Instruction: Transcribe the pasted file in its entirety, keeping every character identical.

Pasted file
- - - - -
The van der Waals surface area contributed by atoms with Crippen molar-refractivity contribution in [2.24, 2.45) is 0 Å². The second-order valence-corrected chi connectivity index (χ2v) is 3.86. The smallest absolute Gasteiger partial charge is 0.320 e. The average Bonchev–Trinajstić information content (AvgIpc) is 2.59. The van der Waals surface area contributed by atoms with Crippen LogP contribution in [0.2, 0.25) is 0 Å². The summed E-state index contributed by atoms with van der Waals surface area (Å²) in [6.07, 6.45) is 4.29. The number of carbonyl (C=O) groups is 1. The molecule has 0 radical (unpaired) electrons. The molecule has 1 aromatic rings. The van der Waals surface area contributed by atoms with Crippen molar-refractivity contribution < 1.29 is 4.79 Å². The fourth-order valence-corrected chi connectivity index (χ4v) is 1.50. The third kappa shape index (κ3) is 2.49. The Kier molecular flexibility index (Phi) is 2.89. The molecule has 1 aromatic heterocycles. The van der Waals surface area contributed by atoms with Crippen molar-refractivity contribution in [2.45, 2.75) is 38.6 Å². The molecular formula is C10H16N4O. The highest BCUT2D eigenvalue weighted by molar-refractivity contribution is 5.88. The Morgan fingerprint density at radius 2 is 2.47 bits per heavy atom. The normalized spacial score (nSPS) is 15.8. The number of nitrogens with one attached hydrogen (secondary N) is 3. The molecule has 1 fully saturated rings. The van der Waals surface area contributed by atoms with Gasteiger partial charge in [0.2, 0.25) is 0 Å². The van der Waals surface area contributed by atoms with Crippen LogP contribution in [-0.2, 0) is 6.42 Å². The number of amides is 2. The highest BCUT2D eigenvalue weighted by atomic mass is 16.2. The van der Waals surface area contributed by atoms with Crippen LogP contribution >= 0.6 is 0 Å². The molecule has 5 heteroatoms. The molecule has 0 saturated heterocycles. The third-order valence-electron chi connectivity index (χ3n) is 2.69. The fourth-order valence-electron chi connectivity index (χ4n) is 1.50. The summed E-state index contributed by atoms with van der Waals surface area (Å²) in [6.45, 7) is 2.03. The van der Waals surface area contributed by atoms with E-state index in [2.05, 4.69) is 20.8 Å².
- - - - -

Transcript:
The van der Waals surface area contributed by atoms with Crippen molar-refractivity contribution in [2.24, 2.45) is 0 Å². The second-order valence-corrected chi connectivity index (χ2v) is 3.86. The smallest absolute Gasteiger partial charge is 0.320 e. The average Bonchev–Trinajstić information content (AvgIpc) is 2.59. The van der Waals surface area contributed by atoms with Crippen LogP contribution in [0.2, 0.25) is 0 Å². The summed E-state index contributed by atoms with van der Waals surface area (Å²) in [6.07, 6.45) is 4.29. The number of carbonyl (C=O) groups is 1. The molecule has 0 radical (unpaired) electrons. The molecule has 1 aromatic rings. The van der Waals surface area contributed by atoms with Crippen molar-refractivity contribution < 1.29 is 4.79 Å². The fourth-order valence-corrected chi connectivity index (χ4v) is 1.50. The third kappa shape index (κ3) is 2.49. The Kier molecular flexibility index (Phi) is 2.89. The molecule has 1 aromatic heterocycles. The van der Waals surface area contributed by atoms with Crippen molar-refractivity contribution in [2.45, 2.75) is 38.6 Å². The molecular formula is C10H16N4O. The highest BCUT2D eigenvalue weighted by molar-refractivity contribution is 5.88. The Morgan fingerprint density at radius 2 is 2.47 bits per heavy atom. The normalized spacial score (nSPS) is 15.8. The number of nitrogens with one attached hydrogen (secondary N) is 3. The molecule has 1 fully saturated rings. The van der Waals surface area contributed by atoms with Gasteiger partial charge in [0.2, 0.25) is 0 Å². The van der Waals surface area contributed by atoms with Crippen LogP contribution in [-0.2, 0) is 6.42 Å². The number of amides is 2. The highest BCUT2D eigenvalue weighted by atomic mass is 16.2. The van der Waals surface area contributed by atoms with Crippen LogP contribution >= 0.6 is 0 Å². The molecule has 5 heteroatoms. The molecule has 0 saturated heterocycles. The third-order valence-electron chi connectivity index (χ3n) is 2.69. The fourth-order valence-electron chi connectivity index (χ4n) is 1.50. The summed E-state index contributed by atoms with van der Waals surface area (Å²) in [6.45, 7) is 2.03. The van der Waals surface area contributed by atoms with E-state index in [2.05, 4.69) is 20.8 Å².